When I said at the beginning of the year that we were going to be using Ambleside Online for our curriculum this year, lots of readers expressed an interest in using AO, if only they could figure out how it all works. Being a newbie myself, I didn’t (and still don’t) have much in the way of tips to offer. However, I can tell you what we’ve accomplished so far, and how I see this turning out for us.
The hardest thing about getting started is the amount of reading you, the teacher, have to do. If you want a curriculum that just tells you what to do and then you do it, this is the wrong place to go. While you don’t need to read every word that Charlotte Mason ever wrote, you do need to get a good grasp of her philosophy in order to implement this curriculum. AO has all six volumes of the Charlotte Mason series for free here, or you can go download them for cheap on Amazon. I also like the Charlotte Mason Companion.
I still haven’t read all of this stuff, so don’t feel like you have to read the whole thing at once before you get started. You do, however, need to read enough to get off on the first leg of your journey with some vision for the future.
Furthermore, you’re going to want to read many of the books that your children are reading, or else they’ll think you’re an idiot when they narrate to you and you don’t know what the dickens they’re talking about. (Ask me how I know.) If you haven’t done anything like this before, read Home Education first, and then dive into the AO Introduction, where using the curriculum is made somewhat more understandable. That’s what I did, anyway, and now I’m just reading through other helpful features of the site and the other CM books as I go.
Here’s what we did, and how well it worked out:
Morning time: The first thing every day for us is family devotions, memory work, and a read-aloud, along with whatever else I can think of that I want to do day. Charlotte Mason isn’t heavy on read-alouds, but we like them. I got inspired by this Morning Basket idea, and started a little basket (well, OK, it’s more of a pile, because I am disorganized) of my own for our “together” stuff in the mornings.
Core reading: My oldest is doing Year 3, and the reading is one of his favorite things about this curriculum. No surprise there, as he has always been a good reader, but the kinds of books we’re working with do tend to put his mind to more of a workout than any of the curricula we’ve tried before. They aren’t hard, necessarily, just not dumbed-down. And there is a lot of reading, because this is a living-books approach. Textbooks are the devil! (I mean, unless you like them, I guess.)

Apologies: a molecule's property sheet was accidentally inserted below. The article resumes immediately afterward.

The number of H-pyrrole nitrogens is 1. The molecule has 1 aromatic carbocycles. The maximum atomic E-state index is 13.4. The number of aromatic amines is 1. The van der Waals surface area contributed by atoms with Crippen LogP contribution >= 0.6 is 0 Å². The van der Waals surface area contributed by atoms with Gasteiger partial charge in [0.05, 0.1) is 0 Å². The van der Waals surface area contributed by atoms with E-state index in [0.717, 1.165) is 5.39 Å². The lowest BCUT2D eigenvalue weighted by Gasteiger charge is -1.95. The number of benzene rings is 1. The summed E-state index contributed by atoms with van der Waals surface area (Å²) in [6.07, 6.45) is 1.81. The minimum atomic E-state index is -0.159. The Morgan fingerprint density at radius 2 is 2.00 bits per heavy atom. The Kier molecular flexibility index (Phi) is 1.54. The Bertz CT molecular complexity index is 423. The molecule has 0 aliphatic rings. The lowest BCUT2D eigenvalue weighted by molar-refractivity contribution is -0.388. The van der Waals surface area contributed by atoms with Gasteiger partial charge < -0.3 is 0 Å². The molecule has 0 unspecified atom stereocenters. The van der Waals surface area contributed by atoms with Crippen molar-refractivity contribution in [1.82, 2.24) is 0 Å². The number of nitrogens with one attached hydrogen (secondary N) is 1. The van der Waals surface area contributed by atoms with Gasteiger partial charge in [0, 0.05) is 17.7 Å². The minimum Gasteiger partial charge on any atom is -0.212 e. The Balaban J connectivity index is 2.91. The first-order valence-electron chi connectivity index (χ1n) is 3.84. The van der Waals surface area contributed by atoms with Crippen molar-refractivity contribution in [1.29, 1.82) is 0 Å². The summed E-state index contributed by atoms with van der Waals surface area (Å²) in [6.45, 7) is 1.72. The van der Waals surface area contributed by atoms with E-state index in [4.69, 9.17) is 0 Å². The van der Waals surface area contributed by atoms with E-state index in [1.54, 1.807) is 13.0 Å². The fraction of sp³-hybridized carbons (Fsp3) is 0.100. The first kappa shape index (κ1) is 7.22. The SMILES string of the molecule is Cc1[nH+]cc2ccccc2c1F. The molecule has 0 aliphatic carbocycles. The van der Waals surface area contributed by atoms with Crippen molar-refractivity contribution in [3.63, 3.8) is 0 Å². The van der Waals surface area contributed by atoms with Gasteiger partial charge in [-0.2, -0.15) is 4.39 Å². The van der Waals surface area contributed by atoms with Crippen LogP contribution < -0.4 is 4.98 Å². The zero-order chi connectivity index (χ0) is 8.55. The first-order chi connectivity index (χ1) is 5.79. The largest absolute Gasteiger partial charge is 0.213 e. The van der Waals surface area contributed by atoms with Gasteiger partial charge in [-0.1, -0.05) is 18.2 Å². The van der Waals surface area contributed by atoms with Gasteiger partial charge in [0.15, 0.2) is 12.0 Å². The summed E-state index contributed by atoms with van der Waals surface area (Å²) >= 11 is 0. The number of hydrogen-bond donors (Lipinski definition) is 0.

If your kid doesn’t like to read, I would still suggest giving CM’s “living book” approach a shot. It could very well be that the reason your child hates books is that he’s never had experience with the kinds of books that don’t insult his intelligence. These are all good books. I’ve enjoyed reading them myself. The reading selections encompass Nature and Science, History, Geography (although I’m finding we fell short on this somehow, and need to work harder on it), Literature, Bible, and Poetry.
Language Arts: We do daily copywork (for both boys) and dictation (for the older one) from various selections. Sometimes I pick a passage from our reading or our Bible verses, and sometimes I use workbooks I’ve printed from Currclick. Dictation (for the oldest child) also covers spelling and grammar. I’ve also been having him do Daily Grams, but a more formal grammar course will come in a couple more years. One thing I love about Charlotte Mason’s approach is that there’s no expecting children to do composition before they actually know enough to say something. None of that silly “what I want to be when I grow up” stuff.
Handicrafts: We did sewing this term, and it was lots of fun. Just the basics, because I don’t know very much about it myself. Now we all know to some degree how to sew on buttons, sew a few kinds of stitches, and repair stuffed animals. I still have no idea where we’re going from here. (I could show you some pictures of our little drawstring bags, if only I had remembered to take some.)